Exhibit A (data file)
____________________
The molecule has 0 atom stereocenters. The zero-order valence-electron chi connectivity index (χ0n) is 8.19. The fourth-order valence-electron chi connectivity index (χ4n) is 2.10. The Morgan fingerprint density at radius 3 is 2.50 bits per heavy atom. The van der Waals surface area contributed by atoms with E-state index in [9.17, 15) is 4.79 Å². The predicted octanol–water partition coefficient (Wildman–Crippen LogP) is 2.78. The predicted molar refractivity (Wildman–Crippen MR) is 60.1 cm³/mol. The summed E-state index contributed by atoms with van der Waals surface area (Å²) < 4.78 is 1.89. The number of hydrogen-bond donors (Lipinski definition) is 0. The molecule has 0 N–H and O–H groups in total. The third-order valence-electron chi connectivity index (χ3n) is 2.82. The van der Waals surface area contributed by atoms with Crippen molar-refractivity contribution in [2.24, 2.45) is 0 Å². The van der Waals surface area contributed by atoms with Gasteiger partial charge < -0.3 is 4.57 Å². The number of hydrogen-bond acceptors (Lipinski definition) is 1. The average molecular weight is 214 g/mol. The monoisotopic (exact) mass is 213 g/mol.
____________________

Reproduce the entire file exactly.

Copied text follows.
The molecule has 0 atom stereocenters. The zero-order valence-electron chi connectivity index (χ0n) is 8.19. The fourth-order valence-electron chi connectivity index (χ4n) is 2.10. The Morgan fingerprint density at radius 3 is 2.50 bits per heavy atom. The van der Waals surface area contributed by atoms with E-state index in [9.17, 15) is 4.79 Å². The predicted octanol–water partition coefficient (Wildman–Crippen LogP) is 2.78. The predicted molar refractivity (Wildman–Crippen MR) is 60.1 cm³/mol. The summed E-state index contributed by atoms with van der Waals surface area (Å²) < 4.78 is 1.89. The number of hydrogen-bond donors (Lipinski definition) is 0. The molecule has 0 N–H and O–H groups in total. The third-order valence-electron chi connectivity index (χ3n) is 2.82. The van der Waals surface area contributed by atoms with Crippen molar-refractivity contribution in [2.24, 2.45) is 0 Å². The van der Waals surface area contributed by atoms with Gasteiger partial charge < -0.3 is 4.57 Å². The number of hydrogen-bond acceptors (Lipinski definition) is 1. The average molecular weight is 214 g/mol. The monoisotopic (exact) mass is 213 g/mol.